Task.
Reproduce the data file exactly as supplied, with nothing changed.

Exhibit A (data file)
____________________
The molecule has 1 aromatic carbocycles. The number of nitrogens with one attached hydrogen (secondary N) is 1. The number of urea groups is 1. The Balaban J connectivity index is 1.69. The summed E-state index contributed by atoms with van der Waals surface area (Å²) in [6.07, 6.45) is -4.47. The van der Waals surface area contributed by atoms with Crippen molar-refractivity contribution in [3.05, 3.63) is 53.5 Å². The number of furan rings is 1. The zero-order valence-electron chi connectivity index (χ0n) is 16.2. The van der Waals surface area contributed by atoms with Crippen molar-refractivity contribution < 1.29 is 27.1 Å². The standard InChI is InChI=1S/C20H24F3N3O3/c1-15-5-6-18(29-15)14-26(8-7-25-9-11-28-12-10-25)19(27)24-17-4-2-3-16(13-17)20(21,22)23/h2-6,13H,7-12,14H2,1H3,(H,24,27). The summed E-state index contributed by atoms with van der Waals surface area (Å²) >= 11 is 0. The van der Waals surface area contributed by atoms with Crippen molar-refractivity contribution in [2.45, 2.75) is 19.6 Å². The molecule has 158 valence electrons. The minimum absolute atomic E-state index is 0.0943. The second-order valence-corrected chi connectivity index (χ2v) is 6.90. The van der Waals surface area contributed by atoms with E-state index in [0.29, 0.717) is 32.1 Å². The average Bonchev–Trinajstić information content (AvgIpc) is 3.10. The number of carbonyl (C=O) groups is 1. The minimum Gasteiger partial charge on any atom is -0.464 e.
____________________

The molecule has 1 aromatic carbocycles. The number of nitrogens with one attached hydrogen (secondary N) is 1. The number of urea groups is 1. The Balaban J connectivity index is 1.69. The summed E-state index contributed by atoms with van der Waals surface area (Å²) in [6.07, 6.45) is -4.47. The van der Waals surface area contributed by atoms with Crippen molar-refractivity contribution in [3.05, 3.63) is 53.5 Å². The number of furan rings is 1. The zero-order valence-electron chi connectivity index (χ0n) is 16.2. The van der Waals surface area contributed by atoms with Crippen molar-refractivity contribution < 1.29 is 27.1 Å². The standard InChI is InChI=1S/C20H24F3N3O3/c1-15-5-6-18(29-15)14-26(8-7-25-9-11-28-12-10-25)19(27)24-17-4-2-3-16(13-17)20(21,22)23/h2-6,13H,7-12,14H2,1H3,(H,24,27). The summed E-state index contributed by atoms with van der Waals surface area (Å²) >= 11 is 0. The van der Waals surface area contributed by atoms with Crippen molar-refractivity contribution in [2.45, 2.75) is 19.6 Å². The molecule has 158 valence electrons. The minimum absolute atomic E-state index is 0.0943. The second-order valence-corrected chi connectivity index (χ2v) is 6.90. The van der Waals surface area contributed by atoms with E-state index in [0.29, 0.717) is 32.1 Å². The average Bonchev–Trinajstić information content (AvgIpc) is 3.10. The number of carbonyl (C=O) groups is 1. The minimum Gasteiger partial charge on any atom is -0.464 e.